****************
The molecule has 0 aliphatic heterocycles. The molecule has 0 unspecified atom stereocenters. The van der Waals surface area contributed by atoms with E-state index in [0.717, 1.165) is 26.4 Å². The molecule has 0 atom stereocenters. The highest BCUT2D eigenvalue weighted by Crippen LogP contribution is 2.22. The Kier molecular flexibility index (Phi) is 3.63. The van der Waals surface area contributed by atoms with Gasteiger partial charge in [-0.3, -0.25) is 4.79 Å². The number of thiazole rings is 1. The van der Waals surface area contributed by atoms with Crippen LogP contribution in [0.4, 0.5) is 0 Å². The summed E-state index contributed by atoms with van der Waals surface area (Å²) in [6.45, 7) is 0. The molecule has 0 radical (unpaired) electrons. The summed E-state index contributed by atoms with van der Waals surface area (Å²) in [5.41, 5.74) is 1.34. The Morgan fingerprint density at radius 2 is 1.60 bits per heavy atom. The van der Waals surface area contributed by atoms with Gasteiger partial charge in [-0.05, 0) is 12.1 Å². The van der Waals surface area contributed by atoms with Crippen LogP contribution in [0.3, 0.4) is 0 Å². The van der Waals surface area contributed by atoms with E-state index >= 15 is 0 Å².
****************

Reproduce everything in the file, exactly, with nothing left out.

The molecule has 0 aliphatic heterocycles. The molecule has 0 unspecified atom stereocenters. The van der Waals surface area contributed by atoms with E-state index in [0.717, 1.165) is 26.4 Å². The molecule has 0 atom stereocenters. The highest BCUT2D eigenvalue weighted by Crippen LogP contribution is 2.22. The Kier molecular flexibility index (Phi) is 3.63. The van der Waals surface area contributed by atoms with Gasteiger partial charge in [-0.3, -0.25) is 4.79 Å². The number of thiazole rings is 1. The van der Waals surface area contributed by atoms with Crippen LogP contribution in [0.4, 0.5) is 0 Å². The summed E-state index contributed by atoms with van der Waals surface area (Å²) in [6.45, 7) is 0. The molecule has 0 radical (unpaired) electrons. The summed E-state index contributed by atoms with van der Waals surface area (Å²) in [5.41, 5.74) is 1.34. The Morgan fingerprint density at radius 2 is 1.60 bits per heavy atom. The van der Waals surface area contributed by atoms with Gasteiger partial charge in [-0.05, 0) is 12.1 Å². The van der Waals surface area contributed by atoms with Crippen LogP contribution in [0.3, 0.4) is 0 Å². The van der Waals surface area contributed by atoms with E-state index >= 15 is 0 Å².